The purpose of this research was to devise an evidence-based model regarding the profile of an excellent nurse manager. Nurse managers have an impact on staff recruitment, satisfaction, and retention; patient satisfaction, adverse health events, and complications; and organizational performance. Research documents concerns related to the aging and turnover of nurse managers and the lack of interest from registered nurses in this complex and critical position within hospitals.
The conceptual framework for this research was grounded by transformational leadership, which is described as a type of leadership in which the behaviors of an individual with a vision inspire others to act to co-create the vision. The model of Kouzes and Posner (2003a) and the Five Practices of Exemplary Leadership were used. Aspirations, particularly in relation to leadership and achievement, educational, and promotional, was assessed through use of the Career Aspiration Scale (CAS) as developed by O'Brien in 1996 (Gray & O'Brien, 2007) and two additional principal investigator-created questions. Visibility of the nurse manager out on the unit interacting with staff and patients was determined in hours per week and evaluated as an attribute comprising the profile of an excellent nurse manager. Hospitals within the United States were recruited by publicizing the research opportunity in various venues: the Minnesota Hospital Association (MHA) and Minnesota Organization of Leaders in Nursing (MOLN) email lists, the American Organization of Nurse Executives (AONE) eNews Update and AONE Working For You (AWFY), and a letter mailed to the attention of the Chief Nurse Executive (CNE) of each U.S. magnet hospital (a hospital that has received Magnet Recognition Status from the American Nurses Credentialing Center). Criterion for the study was that the hospital had participated in the National Database of Nursing Quality Indicators-Registered Nurses Survey (NDNQI-RN Survey) in 2009, 2010, and/ or 2011. Seventy CNEs replied expressing interest in the study. Of the 40 hospitals that received packets, 29 hospitals completed and returned all data elements by the target date/first run of data. Of the remaining 11 hospitals, 6 completed and returned the packets after the target date/first run of data. From this participation, the principal investigator identified three groups of excellent nurse managers, then compared the profile of each group with competent nurse managers. One group was based on the CNE assessment; a second group was composed of nurse managers who scored at or above the 75th percentile on the NDNQI-RN Survey, and a third group comprised nurse managers identified in both of the other two groups.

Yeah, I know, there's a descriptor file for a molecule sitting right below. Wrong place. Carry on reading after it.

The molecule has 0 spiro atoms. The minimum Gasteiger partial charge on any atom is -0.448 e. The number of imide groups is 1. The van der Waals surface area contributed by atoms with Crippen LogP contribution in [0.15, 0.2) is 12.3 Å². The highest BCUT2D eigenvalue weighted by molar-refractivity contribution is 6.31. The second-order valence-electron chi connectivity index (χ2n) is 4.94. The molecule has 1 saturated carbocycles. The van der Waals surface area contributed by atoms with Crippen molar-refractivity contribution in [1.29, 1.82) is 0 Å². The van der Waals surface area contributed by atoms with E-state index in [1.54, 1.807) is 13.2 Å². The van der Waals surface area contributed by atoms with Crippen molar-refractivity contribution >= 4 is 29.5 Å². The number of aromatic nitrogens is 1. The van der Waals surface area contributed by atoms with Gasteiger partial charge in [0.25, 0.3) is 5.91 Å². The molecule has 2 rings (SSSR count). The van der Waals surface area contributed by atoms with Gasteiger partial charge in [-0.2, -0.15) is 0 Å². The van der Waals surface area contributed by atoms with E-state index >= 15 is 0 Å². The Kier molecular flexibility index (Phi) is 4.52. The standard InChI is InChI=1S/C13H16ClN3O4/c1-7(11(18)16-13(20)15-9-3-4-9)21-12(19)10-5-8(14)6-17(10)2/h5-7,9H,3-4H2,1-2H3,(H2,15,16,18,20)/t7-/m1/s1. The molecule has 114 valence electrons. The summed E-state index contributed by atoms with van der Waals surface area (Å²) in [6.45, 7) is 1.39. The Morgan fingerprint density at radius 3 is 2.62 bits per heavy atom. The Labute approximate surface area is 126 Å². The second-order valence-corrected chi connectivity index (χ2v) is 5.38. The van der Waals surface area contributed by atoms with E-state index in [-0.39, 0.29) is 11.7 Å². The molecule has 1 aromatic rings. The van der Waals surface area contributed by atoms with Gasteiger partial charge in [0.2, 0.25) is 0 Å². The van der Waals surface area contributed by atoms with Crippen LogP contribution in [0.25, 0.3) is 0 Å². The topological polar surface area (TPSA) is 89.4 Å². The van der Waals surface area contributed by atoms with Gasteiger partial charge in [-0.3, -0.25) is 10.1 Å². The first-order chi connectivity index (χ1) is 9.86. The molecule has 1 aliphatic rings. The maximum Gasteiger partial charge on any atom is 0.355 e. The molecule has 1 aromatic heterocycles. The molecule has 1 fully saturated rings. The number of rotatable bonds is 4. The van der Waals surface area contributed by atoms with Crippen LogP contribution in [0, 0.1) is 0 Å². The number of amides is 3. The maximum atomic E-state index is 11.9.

Following collection of the data, the principal investigator conducted a statistical analysis to describe the national sample of hospitals and nurse managers. Parametric statistics, including Crosstab with Chi-Square tests, independent-samples t-test, and one-way between group ANOVA with post-hoc tests, were used to explore the associations of excellent nurse manager ratings compared with competent nurse manager ratings.
In this dissertation, the principle investigator presents a profile of an excellent nurse manager based on the Five Practices of Exemplary Leadership (Kouzes & Posner, 2002), career aspiration (Gray & O'Brien, 2007), aspiration, visibility, and demographics compared with a competent nurse manager in the identified three groups. Based on the assessment of the CNE, the profile of an excellent nurse manager includes four of the Five Practices of Exemplary Leadership: Model the Way, Inspire a Shared Vision, Challenge the Process, and Enable Others to Act. Other key elements for the profile of an excellent nurse manager include the CAS--specifically, the participant's favorable response to the statement, "I hope to move up through any organization or business I work in"--and aspiration, measured by positive response to the statement, "I would like to be in a director position" and "If I were offered the director position in my section/department, I would likely accept the offer." Through use of the NDNQI-RN Survey and the subscales Nurse Manager Ability, Leadership, and Support of Nurses/Nursing Management, the RN staff also assessed the profile of an excellent nurse manager to include one characteristic reflecting aspiration--as measured by their agreement with the statement, "I would like to be in a director position" (the preferred response was "moderately true of me"). Based on the assessment of both the CNE and NDNQI-RN Survey (RN staff), the profile of an excellent nurse manager includes four of the Five Practices of Exemplary Leadership: Model the Way, Challenge the Process, Enable Others to Act, and Encourage the Heart.
While the principal investigator concludes that this evidence-based profile can be used to identify, select, recruit, hire, develop, and retain individuals for the nurse manager position, she also discusses the limitations of her investigation and offers recommendations for future research.